Pimpin’ Ain’t Easy… Unless You Have An Android Phone With Pattern Lock

When we think about security for our mobile devices, we’re usually protecting it from nefarious individuals. Well guess what? It apparently works both ways. In a story straight out of James Brown’s diary, the FBI is having a hard time busting a notorious San Diego pimp thanks to Android’s pattern lock feature.

After numerous arrests and jail time, Dante Dears — founder and head of “Pimpin’ Hoes Daily” (I’m not making this up) — found himself out on parole, shackled with a GPS monitor, and ordered to stay off the streets. He of course learned his lesson and gave up found craftier ways to run his hoe empire. Giving orders and setting up tricks via a Samsung Android phone, Dante Dears had women dropping off cash in fear of getting mobile bitch slapped.

After hours of surveillance and undercover work, FBI agents confronted Dears with the evidence and he quickly fessed up denied the allegations stating that the cellphone belonged to his sister. He eventually gave up the phone but being the security conscious pimp that he was, he had it protected with Android’s pattern lock feature — a feature which requires the user to drag a preset pattern across the unlock grid to gain access to the device.

The FBI sent the phone off to the FBI Regional Computer Forensics Lab in Southern California where technicians were defeated by the pattern lock and eventually locked out completely due to too many failed attempts. Since the device now requires Dears’ Google account credentials (which he isn’t giving up), the FBI is looking to Google to help them out. In a new warrant filed with the judge, the FBI asks Google to hand over:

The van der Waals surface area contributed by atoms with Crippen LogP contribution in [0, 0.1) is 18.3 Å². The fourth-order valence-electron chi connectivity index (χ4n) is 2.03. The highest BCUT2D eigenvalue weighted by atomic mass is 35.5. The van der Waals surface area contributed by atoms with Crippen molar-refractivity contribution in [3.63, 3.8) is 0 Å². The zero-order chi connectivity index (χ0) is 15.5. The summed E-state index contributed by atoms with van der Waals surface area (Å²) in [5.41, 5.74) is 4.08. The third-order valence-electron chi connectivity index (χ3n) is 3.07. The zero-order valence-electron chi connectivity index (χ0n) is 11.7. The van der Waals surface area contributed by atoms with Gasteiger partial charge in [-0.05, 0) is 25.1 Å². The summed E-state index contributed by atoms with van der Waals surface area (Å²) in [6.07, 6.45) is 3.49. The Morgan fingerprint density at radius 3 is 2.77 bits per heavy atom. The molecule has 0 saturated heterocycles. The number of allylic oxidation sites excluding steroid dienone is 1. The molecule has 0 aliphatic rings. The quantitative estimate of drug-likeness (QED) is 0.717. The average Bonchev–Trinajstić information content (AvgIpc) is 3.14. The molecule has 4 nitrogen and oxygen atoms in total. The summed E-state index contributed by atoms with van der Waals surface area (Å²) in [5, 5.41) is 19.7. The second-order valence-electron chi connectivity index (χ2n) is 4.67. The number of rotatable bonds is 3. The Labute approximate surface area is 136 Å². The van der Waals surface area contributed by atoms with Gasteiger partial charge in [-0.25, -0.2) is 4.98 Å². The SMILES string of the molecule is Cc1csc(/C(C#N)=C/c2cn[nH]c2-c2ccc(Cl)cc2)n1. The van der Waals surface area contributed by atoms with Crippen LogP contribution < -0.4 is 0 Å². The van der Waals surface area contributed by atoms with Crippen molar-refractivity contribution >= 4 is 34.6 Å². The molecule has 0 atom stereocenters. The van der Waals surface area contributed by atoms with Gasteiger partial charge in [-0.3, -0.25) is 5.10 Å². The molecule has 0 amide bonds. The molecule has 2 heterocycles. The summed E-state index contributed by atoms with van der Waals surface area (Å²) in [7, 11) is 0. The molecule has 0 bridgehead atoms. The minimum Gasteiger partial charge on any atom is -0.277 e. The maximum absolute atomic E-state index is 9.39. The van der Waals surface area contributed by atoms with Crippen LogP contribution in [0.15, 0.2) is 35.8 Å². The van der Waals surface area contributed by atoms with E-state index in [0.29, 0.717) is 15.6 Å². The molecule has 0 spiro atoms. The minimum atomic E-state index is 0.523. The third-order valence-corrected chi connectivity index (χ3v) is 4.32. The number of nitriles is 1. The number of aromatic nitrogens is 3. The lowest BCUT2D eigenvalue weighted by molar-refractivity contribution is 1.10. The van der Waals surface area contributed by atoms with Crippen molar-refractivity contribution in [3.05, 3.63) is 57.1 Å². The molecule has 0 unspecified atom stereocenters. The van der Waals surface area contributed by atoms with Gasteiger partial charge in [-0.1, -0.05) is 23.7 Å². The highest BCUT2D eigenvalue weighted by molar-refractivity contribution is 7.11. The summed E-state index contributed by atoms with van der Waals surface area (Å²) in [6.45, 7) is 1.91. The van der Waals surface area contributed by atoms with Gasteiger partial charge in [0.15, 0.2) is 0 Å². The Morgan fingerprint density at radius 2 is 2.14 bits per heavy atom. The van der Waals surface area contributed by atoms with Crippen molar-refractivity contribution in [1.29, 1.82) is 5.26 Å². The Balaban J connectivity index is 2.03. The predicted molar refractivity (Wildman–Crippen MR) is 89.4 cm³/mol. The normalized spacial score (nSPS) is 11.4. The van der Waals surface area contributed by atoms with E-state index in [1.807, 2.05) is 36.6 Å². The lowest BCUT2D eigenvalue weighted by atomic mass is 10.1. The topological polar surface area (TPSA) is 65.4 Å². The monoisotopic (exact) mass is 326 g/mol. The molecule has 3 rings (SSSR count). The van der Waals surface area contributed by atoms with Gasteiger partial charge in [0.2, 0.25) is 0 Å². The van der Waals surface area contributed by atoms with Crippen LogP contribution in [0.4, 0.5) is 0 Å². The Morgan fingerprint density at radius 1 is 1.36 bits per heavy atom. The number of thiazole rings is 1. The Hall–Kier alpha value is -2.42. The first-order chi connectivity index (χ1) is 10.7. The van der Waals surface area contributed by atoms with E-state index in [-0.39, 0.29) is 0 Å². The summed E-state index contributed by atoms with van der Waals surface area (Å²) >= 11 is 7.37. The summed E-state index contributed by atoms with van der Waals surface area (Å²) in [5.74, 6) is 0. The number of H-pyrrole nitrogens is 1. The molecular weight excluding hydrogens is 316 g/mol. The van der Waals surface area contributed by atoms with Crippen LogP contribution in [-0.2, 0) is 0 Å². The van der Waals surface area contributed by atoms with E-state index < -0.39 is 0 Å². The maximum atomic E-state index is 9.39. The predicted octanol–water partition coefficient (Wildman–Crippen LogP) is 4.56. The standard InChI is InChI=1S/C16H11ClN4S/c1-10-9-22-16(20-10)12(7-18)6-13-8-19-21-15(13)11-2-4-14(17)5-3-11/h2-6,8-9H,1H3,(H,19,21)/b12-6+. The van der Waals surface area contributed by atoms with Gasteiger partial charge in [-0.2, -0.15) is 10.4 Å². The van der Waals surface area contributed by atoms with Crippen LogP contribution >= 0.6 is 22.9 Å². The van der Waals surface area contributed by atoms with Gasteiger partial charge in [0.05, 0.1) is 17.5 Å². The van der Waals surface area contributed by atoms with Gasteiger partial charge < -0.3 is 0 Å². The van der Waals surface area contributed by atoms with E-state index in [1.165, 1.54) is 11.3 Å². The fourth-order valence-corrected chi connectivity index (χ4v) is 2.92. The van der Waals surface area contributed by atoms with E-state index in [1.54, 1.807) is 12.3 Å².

• The subscriber’s name, address, Social Security number, account login and password
  • “All e-mail and personal contact list information on file for cellular telephone”
  • The times and duration of every webpage visited
  • All text messages sent and received from the phone, including photo and video messages
  • Any e-mail addresses or instant messenger accounts used on the phone
  • “Verbal and/or written instructions for overriding the ‘pattern lock’ installed on the” phone
  • All search terms, Internet history, and GPS data that Google has stored for the phone

There’s been no word from Google regarding the warrant or whether or not they will comply, but if we’ve learned one thing from this crazy ordeal, it’s that Pimpin’ ain’t easy… unless you have an Android phone with pattern lock.

Update: Google has provided ars technica with a general statement:

“Like all law-abiding companies, we comply with valid legal process. Whenever we receive a request we make sure it meets both the letter and spirit of the law before complying. If we believe a request is overly broad, we will seek to narrow it.”